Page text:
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The front page of today’s Financial Times provides an excellent example of how it pays to use visual language when speaking to the press, as well as the impact a well-chosen image can have.


In an attempt to win over the increasingly sceptical UK business community on the benefits of leaving the EU, Cabinet Office minister Michael Gove is quoted as breezily reassuring business leaders that it will be “just like moving house – initially a hassle but ultimately worth it”.


This is an image, we are told, that Mr Gove is pretty pleased with, and has used many times before. Certainly, it does a good job of conveying the government’ view that the Brexit transition process represents only a small bump in the road leading directly to a new and golden future.


The only problem is that very few people believe it anymore. And in this article Mr Gove’s cosy house-moving analogy is immediately and unceremoniously trumped by the unnamed participant who announces it was received “like a bucket of cold sick”.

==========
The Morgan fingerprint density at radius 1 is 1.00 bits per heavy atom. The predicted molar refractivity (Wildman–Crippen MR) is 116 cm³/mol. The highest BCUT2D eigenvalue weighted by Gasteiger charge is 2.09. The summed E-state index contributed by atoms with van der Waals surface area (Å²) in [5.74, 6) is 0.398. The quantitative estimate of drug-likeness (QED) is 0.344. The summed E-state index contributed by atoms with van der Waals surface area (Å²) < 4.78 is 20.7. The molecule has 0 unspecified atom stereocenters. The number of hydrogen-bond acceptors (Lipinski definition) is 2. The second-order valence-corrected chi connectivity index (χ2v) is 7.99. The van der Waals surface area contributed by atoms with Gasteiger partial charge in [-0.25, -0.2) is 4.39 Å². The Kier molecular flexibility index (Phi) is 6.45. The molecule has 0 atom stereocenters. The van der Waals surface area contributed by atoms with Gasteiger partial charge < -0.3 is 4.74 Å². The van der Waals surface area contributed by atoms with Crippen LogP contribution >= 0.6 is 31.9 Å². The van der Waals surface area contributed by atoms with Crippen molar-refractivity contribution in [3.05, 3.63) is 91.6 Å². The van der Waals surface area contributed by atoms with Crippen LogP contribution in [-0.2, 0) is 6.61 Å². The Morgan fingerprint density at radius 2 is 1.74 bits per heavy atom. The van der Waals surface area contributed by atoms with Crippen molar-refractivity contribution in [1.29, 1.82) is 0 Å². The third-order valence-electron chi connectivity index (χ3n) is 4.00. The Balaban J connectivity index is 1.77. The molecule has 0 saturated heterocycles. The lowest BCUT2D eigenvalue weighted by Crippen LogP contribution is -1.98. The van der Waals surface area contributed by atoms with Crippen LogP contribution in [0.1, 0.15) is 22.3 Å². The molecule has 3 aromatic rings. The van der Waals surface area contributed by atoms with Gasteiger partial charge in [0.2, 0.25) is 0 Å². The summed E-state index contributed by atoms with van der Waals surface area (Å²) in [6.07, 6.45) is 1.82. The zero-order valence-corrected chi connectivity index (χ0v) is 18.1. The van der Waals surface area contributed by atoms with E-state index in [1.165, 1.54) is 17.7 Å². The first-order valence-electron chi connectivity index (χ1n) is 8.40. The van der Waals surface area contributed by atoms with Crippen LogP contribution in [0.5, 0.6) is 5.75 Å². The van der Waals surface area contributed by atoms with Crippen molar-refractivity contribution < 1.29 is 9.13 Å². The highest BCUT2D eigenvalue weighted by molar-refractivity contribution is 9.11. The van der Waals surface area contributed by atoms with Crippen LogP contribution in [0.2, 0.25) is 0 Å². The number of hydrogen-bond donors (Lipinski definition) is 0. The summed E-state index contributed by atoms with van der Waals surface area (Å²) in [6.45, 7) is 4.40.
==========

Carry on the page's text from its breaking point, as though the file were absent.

In the game of quote-one-upmanship, a cold bucket of sick will win nearly every time. The stronger an image is (as long as its relevant), the more likely it is to end up in print, and the more likely it is that readers will remember it.


But this is a weapon you should use wisely.


The current UK government has often shown a flair for translating big, important and technically complex ideas and processes into simple and relatable images and slogans. But over time their over-reliance on this strategy has seen them become a cautionary tale for prioritising style over substance, vison over detail.


The housing analogy is a great image that falls flat because we do not trust the source, while the bucket of sick viscerally conveys the powerful sense of resistance and disillusionment felt by the business community.


Visual language is an essential tool in a communicator’s arsenal, but it should be used to enhance rather than replace integrity and fact. Those that deploy easy analogies as part of a strategy to bluster and obfuscate will find that sooner or later there will be a cold bucket of something or other waiting around the corner.